Tuesday, October 26, 2010

From Lake Kinneret to Jerusalem

Note: This series of posts is based on my 1999 trip to Turkey and Israel. I have introduced a new character (Ariel) to help me introduce some topics of discussion that I think are pertinent to the purpose of this blog.
As we headed north from Tiberius I could see that the lake levels were substantially below normal; there were wide stretches along the shore that were rocky and obviously should have been underwater. The raised channels alongside the road were sending precious water to the drier places down south; I would later learn that it was part of Israel’s National Water Carrier project, and that there was grave concern they were draining the lake too much.  A decades long drought and an ever increasing depletion from its sources helped to expose the artifact that was on display at the first stop: the so-called “Jesus boat” at the Ginosar Kibbutz. After seeing its wooden remains in a building, I was heading back to the bus when I saw a uniformed Israeli soldier sitting at a bench with her rifle next to her. Vigilance is always needed in such a small country surrounded by hostile neighbors. 
Our next stop was a boat tour on the lake. The single masted boat had an open deck with a canvas roof over the stern; there were at least 25 aboard as we made our way to the middle of the lake. The captain cut the engines and we all took in the surroundings as we drifted in the quiet blue sea. Lake Kinneret is one of the most famous places in the world; it is surrounded by hills, towns, and historic events which have become household words in Christendom. The hills of Galilee on the west reach 1400 feet above sea level, the Golan Heights on the east rise to 2500 feet above sea level, while the lake itself is almost 700 feet below sea level, making it the lowest body of fresh water in the world. 
The hazy blue hills nearly blended with the sky while the calm waters belied their stormy potential. Off our starboard bow were two fishing vessels; their nets stretched out seemingly in salute to Peter, the fisher of men. As our boat’s PA system began to play HaTikva, a group of circle dancers stepped to the song. I sat in the back with Ariel, taking it all in. Ariel spoke, “The rabbis say, ‘The Lord has created seven seas, but the Sea of Galilee is his delight.’ As we looked north, he pointed out a panorama of Biblical sites saying, “Migdal, Ginnesar, Kfar Nahum, and Bethsaida. This is where Yeshua began His ministry after he left Nazareth.  At Kfar Nahum (Capernaum) he chose his first four Talmidim (disciples); Ya’acov, Yochanon, Simon, and Andrew as well as the tax collector Mattithyahu.”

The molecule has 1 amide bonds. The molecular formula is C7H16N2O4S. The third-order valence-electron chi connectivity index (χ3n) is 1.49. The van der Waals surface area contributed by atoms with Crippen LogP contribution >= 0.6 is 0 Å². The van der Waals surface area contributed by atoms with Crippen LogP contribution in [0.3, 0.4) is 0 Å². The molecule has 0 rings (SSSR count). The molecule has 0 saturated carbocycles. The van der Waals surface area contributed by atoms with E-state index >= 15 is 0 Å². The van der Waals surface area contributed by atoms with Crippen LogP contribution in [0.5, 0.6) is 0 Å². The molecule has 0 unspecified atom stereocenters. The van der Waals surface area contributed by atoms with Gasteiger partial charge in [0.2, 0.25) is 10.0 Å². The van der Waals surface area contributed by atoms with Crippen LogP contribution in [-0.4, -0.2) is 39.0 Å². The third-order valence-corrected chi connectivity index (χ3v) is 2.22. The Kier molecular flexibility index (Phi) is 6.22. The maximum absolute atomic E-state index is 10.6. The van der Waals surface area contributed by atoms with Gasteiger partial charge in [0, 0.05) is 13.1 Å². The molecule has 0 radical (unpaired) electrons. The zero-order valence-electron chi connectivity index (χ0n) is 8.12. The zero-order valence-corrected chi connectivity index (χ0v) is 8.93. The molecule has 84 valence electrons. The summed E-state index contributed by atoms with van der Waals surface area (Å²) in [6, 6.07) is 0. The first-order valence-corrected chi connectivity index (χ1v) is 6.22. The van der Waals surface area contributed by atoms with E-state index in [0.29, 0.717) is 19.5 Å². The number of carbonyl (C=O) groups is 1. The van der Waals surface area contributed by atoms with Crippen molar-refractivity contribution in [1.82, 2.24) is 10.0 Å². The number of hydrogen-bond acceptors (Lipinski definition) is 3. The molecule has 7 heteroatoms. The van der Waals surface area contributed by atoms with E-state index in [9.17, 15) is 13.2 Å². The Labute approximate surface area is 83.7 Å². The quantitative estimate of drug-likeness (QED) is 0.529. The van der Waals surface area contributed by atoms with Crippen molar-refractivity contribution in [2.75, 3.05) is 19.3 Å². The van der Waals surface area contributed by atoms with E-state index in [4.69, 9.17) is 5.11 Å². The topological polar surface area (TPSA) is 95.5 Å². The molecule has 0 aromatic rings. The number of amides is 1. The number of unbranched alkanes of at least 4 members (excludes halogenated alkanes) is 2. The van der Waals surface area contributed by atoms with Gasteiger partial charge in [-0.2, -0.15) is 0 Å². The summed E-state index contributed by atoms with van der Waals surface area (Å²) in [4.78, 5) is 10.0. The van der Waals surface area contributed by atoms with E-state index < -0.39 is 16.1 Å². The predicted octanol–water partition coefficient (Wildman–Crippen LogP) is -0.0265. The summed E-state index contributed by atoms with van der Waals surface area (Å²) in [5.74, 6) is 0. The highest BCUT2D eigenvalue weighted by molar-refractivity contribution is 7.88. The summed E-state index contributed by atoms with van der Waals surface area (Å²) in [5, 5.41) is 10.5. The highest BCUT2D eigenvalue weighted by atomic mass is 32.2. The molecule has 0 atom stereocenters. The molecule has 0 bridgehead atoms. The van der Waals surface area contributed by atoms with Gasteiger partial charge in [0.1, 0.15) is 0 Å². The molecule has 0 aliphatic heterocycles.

I said, “As nice as it all is, the towns seem small and ordinary. Somehow I expected these places to appear on a more grand scale.” Ariel looked at me with understanding, and responded, “That is the wonder isn’t it; that the Creator of the Universe would stoop down to our level just to be with us. It was and is a stumbling block to the world. He had humble beginnings in Bethlehem, and had to make a quick trip to Egypt to escape the killing of Rachel’s children. When the paranoid Herod finally died, many people with the Davidic bloodline in Bethlehem, including Yeshua and his parents who recently returned from Egypt, moved to Nazareth in hopes that they could avoid the political turmoil in Yerushalyim. The name "Nazareth" comes from the Hebrew word Netzer, which means Branch, as in the Messianic Branch prophesied in Zechariah 3. They perhaps saw themselves as birthing that Branch. But when Yeshua announced his ministry at his hometown synagogue, they did not accept it. So, he went to Capernaum. Even there, He aroused all sorts of emotions and attention; their seasonal trips to Jerusalem only heightened the danger. The leaders and authorities soon had spies roaming the land, attempting to catch this troublemaker off guard.”
“Yes”, I said, “But the time was not yet, and His destiny led Him to Jerusalem, which is where we will be tonight.”
The tour would continue on a fast pace. We saw the Church of the Beatitudes with its beautiful rose gardens, the Church of the Loaves and Fishes, and the synagogue at Capernaum. After a quick lunch stop at the Ein Gev Kibbutz on the eastern shore of the lake, we made a lengthy stop where the Jordan river exits the lake.
It seemed that nearly everyone wanted to get baptized in the river except me; I waded in the water and collected 12 stones from its bottom for souvenirs. Ariel sat rather impatiently on a bench under a palm tree. I think he knew that every minute spent here had a corresponding omission on the other end of our improbable itinerary. I sat on the left side of the bus as we headed south and saw the poorer Jordanian side of the river. I finally got to speak to Ariel about his background and why he was on the tour; but I'll have to wait until later to explain that. As expected, our lengthy Jordan river stop cancelled the planned stop at Beth Shean and rendered the Jericho stop as non-eventful because it was dark when we got there. We were all tired anyway; the ascent up highway 1 tired the bus too as we headed to the Shalom Hotel in Jerusalem. 

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